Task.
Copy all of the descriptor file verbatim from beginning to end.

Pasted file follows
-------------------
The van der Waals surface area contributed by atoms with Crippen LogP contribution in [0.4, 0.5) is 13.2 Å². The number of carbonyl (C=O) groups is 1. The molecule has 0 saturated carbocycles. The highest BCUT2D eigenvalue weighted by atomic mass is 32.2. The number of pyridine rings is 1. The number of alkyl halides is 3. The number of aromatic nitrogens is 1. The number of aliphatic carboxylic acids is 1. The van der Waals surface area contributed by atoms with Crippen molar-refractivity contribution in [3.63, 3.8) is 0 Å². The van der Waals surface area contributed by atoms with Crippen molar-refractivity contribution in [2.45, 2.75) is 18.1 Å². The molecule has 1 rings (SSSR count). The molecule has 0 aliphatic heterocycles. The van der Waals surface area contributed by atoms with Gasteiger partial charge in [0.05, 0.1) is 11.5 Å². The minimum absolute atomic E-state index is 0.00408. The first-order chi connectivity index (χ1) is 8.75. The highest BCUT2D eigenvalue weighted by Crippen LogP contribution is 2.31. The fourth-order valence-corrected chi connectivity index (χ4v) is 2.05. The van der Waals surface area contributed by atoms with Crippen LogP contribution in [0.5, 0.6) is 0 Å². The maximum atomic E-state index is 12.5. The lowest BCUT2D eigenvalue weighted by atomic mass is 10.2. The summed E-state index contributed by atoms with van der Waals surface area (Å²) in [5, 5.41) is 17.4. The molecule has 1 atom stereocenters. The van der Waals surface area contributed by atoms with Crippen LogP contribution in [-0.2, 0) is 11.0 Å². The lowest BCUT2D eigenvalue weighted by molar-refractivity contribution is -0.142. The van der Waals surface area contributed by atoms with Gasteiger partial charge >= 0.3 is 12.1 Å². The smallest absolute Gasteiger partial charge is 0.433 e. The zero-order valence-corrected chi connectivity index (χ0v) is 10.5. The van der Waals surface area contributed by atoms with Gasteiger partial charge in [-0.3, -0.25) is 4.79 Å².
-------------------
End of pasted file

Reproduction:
The van der Waals surface area contributed by atoms with Crippen LogP contribution in [0.4, 0.5) is 13.2 Å². The number of carbonyl (C=O) groups is 1. The molecule has 0 saturated carbocycles. The highest BCUT2D eigenvalue weighted by atomic mass is 32.2. The number of pyridine rings is 1. The number of alkyl halides is 3. The number of aromatic nitrogens is 1. The number of aliphatic carboxylic acids is 1. The van der Waals surface area contributed by atoms with Crippen molar-refractivity contribution in [3.63, 3.8) is 0 Å². The van der Waals surface area contributed by atoms with Crippen molar-refractivity contribution in [2.45, 2.75) is 18.1 Å². The molecule has 1 rings (SSSR count). The molecule has 0 aliphatic heterocycles. The van der Waals surface area contributed by atoms with Gasteiger partial charge in [0.05, 0.1) is 11.5 Å². The minimum absolute atomic E-state index is 0.00408. The first-order chi connectivity index (χ1) is 8.75. The highest BCUT2D eigenvalue weighted by Crippen LogP contribution is 2.31. The fourth-order valence-corrected chi connectivity index (χ4v) is 2.05. The van der Waals surface area contributed by atoms with Crippen LogP contribution in [0.5, 0.6) is 0 Å². The maximum atomic E-state index is 12.5. The lowest BCUT2D eigenvalue weighted by atomic mass is 10.2. The summed E-state index contributed by atoms with van der Waals surface area (Å²) in [5, 5.41) is 17.4. The molecule has 1 atom stereocenters. The van der Waals surface area contributed by atoms with Crippen LogP contribution in [-0.2, 0) is 11.0 Å². The lowest BCUT2D eigenvalue weighted by molar-refractivity contribution is -0.142. The van der Waals surface area contributed by atoms with Gasteiger partial charge >= 0.3 is 12.1 Å². The smallest absolute Gasteiger partial charge is 0.433 e. The zero-order valence-corrected chi connectivity index (χ0v) is 10.5. The van der Waals surface area contributed by atoms with Gasteiger partial charge in [-0.3, -0.25) is 4.79 Å².